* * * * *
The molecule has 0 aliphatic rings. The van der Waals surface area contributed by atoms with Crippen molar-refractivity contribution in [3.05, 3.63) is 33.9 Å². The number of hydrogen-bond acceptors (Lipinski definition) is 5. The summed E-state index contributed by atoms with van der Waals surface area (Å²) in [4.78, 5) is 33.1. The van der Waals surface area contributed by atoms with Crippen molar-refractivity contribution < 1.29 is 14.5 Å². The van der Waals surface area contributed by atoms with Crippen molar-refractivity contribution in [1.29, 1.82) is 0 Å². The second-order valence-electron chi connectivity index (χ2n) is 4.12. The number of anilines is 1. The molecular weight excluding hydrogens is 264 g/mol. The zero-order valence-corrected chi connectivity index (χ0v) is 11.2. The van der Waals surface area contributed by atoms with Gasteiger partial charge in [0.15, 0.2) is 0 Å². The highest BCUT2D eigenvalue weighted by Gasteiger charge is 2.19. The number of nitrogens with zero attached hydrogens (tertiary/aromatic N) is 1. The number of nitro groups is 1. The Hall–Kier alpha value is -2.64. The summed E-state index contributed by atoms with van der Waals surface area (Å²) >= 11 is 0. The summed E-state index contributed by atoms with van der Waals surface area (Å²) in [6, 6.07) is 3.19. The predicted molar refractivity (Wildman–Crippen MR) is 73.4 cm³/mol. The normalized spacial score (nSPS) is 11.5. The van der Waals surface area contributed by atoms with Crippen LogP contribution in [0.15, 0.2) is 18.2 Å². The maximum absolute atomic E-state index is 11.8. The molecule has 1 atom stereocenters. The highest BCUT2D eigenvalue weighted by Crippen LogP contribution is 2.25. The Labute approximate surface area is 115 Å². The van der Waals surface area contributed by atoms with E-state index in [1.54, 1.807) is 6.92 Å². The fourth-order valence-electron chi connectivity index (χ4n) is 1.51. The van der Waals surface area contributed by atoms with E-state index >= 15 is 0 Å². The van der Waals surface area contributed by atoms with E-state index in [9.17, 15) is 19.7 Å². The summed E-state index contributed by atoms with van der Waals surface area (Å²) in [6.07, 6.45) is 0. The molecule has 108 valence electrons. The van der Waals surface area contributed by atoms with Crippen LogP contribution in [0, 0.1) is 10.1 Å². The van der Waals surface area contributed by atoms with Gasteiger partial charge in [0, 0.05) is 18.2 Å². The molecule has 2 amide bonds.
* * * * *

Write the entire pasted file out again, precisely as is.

The molecule has 0 aliphatic rings. The van der Waals surface area contributed by atoms with Crippen molar-refractivity contribution in [3.05, 3.63) is 33.9 Å². The number of hydrogen-bond acceptors (Lipinski definition) is 5. The summed E-state index contributed by atoms with van der Waals surface area (Å²) in [4.78, 5) is 33.1. The van der Waals surface area contributed by atoms with Crippen molar-refractivity contribution < 1.29 is 14.5 Å². The van der Waals surface area contributed by atoms with Crippen molar-refractivity contribution in [1.29, 1.82) is 0 Å². The second-order valence-electron chi connectivity index (χ2n) is 4.12. The number of anilines is 1. The molecular weight excluding hydrogens is 264 g/mol. The zero-order valence-corrected chi connectivity index (χ0v) is 11.2. The van der Waals surface area contributed by atoms with Gasteiger partial charge in [0.15, 0.2) is 0 Å². The highest BCUT2D eigenvalue weighted by Gasteiger charge is 2.19. The number of nitrogens with zero attached hydrogens (tertiary/aromatic N) is 1. The number of nitro groups is 1. The Hall–Kier alpha value is -2.64. The summed E-state index contributed by atoms with van der Waals surface area (Å²) >= 11 is 0. The summed E-state index contributed by atoms with van der Waals surface area (Å²) in [6, 6.07) is 3.19. The predicted molar refractivity (Wildman–Crippen MR) is 73.4 cm³/mol. The normalized spacial score (nSPS) is 11.5. The van der Waals surface area contributed by atoms with Crippen LogP contribution in [0.15, 0.2) is 18.2 Å². The maximum absolute atomic E-state index is 11.8. The molecule has 1 atom stereocenters. The highest BCUT2D eigenvalue weighted by Crippen LogP contribution is 2.25. The Labute approximate surface area is 115 Å². The van der Waals surface area contributed by atoms with E-state index in [1.54, 1.807) is 6.92 Å². The fourth-order valence-electron chi connectivity index (χ4n) is 1.51. The van der Waals surface area contributed by atoms with E-state index >= 15 is 0 Å². The van der Waals surface area contributed by atoms with E-state index in [9.17, 15) is 19.7 Å². The summed E-state index contributed by atoms with van der Waals surface area (Å²) in [6.07, 6.45) is 0. The molecule has 108 valence electrons. The van der Waals surface area contributed by atoms with Crippen LogP contribution in [0, 0.1) is 10.1 Å². The van der Waals surface area contributed by atoms with Gasteiger partial charge in [0, 0.05) is 18.2 Å². The molecule has 2 amide bonds.